My formative years were spent in a first ring Chicago suburb. I’d get to Western Illinois farmland and to some lakes in Wisconsin, but I was a city kid. I was used to alleys and gangways. My dad wasn’t much of an outdoors type of guy, he was certain that his blood was a delicacy for mosquitos. Needless to say, we never had a family camping trip. The first time I slept in a tent, it was in a basement at a friends’ house.

I went fishing twice as a child, once when I was little and skinny with my Uncle Jim in Illinois and I caught a few bullheads in a pond out back of his friends' hobby farm. The other time I was about twelve and fished off the dock in Elkorn, Wisconsin and caught a bunch of bluegills. The only other fish I caught was a one and a half pound rainbow trout. I guessed a ping pong ball number at a fair and they gave me the fish. I then gave it to my grandfather who cracked the head of the flopping beast on the edge of his cast iron white chipped sink.

The only college that accepted my mediocre academic record and government loans was a Catholic school in Minnesota. I came to visit and was impressed with the cleanliness and the sandstone buildings and a giant elm in the middle. As time progressed, I realized that there were more than colloquialisms in Minnesota, there were ways of life. Certain things, like the Blue sky.

Take the game, Duck, Duck, Goose for instance. Here in Minnesota they say, “Duck, Duck, Gray Duck!”. They go around the circle and say, “Yellow duck, green duck, blue duck, crazy duck, Gray Duck!” . Minnesotans also actually obey don’t walk signs on stop lights. I soon discovered that the cleanliness was for the love of golf. Minnesotans totally love golf. They also love fishing and ”Going up nort to the lake”. Most of the, “Up Nort” cities have mascots or oddities in the form of giant statues or something. World records most of them. These lake cities boom in population in the summer and swindle down to town in the harsh winter.

Folks love fishing here and I’m a novice. I’d never even been camping in my whole life when I was eighteen years old. No tent, no campfire, nothing. Minnesotans are nice and stuff so all my cronies drafted me on a trip to the Boundary waters canoe area wilderness for a week long journey after our Freshman year. No motorized boats are allowed in the Boundary waters, just canoes. You pay for a nine dollar permit and map your way through inland lakes and rapids. The maps also measure portages, which are areas you have to carry your canoe and supplies over land to another water source, these portages are measured in “rods” A rod is the standard measurement of a canoe, 16.5 ft long.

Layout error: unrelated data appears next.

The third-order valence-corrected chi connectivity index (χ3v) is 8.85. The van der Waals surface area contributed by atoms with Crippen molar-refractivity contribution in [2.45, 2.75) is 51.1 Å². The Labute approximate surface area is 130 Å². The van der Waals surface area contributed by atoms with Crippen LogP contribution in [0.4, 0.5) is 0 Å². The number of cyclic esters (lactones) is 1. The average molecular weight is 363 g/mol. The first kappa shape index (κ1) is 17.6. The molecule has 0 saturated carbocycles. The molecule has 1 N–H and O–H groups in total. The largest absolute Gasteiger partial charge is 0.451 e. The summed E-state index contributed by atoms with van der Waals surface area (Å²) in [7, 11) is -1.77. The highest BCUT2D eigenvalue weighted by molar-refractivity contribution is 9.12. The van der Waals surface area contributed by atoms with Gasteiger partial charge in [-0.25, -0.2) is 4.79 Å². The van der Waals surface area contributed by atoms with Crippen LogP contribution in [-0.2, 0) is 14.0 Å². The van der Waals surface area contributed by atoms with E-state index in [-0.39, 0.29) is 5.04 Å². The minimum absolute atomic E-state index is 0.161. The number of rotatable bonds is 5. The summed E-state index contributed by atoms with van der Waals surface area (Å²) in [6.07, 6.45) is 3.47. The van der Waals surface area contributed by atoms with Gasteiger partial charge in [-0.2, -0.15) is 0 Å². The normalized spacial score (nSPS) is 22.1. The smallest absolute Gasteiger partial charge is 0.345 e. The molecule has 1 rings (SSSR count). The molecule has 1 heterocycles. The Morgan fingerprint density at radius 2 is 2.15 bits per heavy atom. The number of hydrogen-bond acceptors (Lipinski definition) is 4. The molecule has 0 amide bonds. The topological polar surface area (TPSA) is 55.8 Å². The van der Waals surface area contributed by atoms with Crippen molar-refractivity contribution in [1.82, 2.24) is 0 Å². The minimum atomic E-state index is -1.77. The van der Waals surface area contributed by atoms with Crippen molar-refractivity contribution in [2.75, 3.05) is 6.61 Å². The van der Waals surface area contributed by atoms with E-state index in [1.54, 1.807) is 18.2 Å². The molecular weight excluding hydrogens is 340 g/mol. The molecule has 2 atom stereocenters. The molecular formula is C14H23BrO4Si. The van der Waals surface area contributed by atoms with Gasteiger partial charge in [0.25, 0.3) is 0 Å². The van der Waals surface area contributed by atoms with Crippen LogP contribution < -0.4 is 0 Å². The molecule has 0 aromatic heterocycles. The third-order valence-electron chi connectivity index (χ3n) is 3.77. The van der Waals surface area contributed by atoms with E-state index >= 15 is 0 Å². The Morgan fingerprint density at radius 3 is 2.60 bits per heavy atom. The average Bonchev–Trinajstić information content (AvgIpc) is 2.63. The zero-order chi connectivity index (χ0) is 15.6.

I was going with a swell bunch of seven good eggs. Six guys had lived in Minnesota their whole lives, the other cat, my good friend and canoe partner, Jim was a stoner from Omaha, Nebraska who had spent less time in the out of doors than me. Our friends chuckled at us as they sped away from our launching site while Jim and I tried to get a feel for the circles we were spinning. We finally started to move forward and baded a wake in the crystal still waters.

When we caught up to the convoy, two canoes were casting into some tall reeds near a beaver den. We passed and it seemed like they were pulling snakes into the boat.

”Shore lunch fellas!”, They laughed

Paddling is a tough go and when we reached our first portage it was comical the way Jim and I carried together the canoe, like blind mice over lichen covered stone moved by glaciers too long before. We didn’t know that our party had let us off easy, just carrying our own bags, no supplies or Duluth packs.

Later, Jim and I eased into a groove and the still September afternoon grew warm. We were packing pinchies the whole way and mowing on trail mix when the guys ahead pulled over to a break. The Minnesota natives spun to work. Most of them were old pals and knew the dynamics of a functional camp. A fire was started and fish were cleaned. A coffee can with two holes punched near the top of either side was looped with a wire clothes hanger as a handle. The plastic cover came off.

”Eh. Bob, put these potatoes in some tin foil with some oil. ‘K?” My friend Mike said to me, handing me a roll of tin foil and a bag of potatoes. Then he pointed to the oil.

I poked holes in the potatoes with a fork and then coated them with oil, salt and pepper, I rolled a few garlic cloves and an onion in each tightly bound lump of tin foil.

The fire was getting a good bed of coals and they told me to put my potatoes on the edge of the embers.

The coffee can was half filled with lard. Mike put the can directly on top of the burning logs in the fire and stoked it. He tore off the paper of two large cans of baked beans and opened them with a can opener from a pocket knife. He put the beans on the side embers with my potatoes.

Everybody was in good spirits and I was breathing easy. I was hungry and stoned and soaking up all the poplar and pine. They were all talking about a steak dinner and I didn’t understand. I had essentially given Mike about twenty bucks because he had said that was the cost of the trip. I thought maybe we were stopping at an Inn on one of the lakes for dinner.

They dipped the fillets of fish into a an egg batter and then put the wet fillets into a broken up bag of potato chips. The coated fillet then went into the bubbling pot of lard followed by another and chunk after another. The pieces came out golden brown and delicious. We unwrapped our potatoes and had some beans and went back out on our way to our campsite thinking of steak for dinner.

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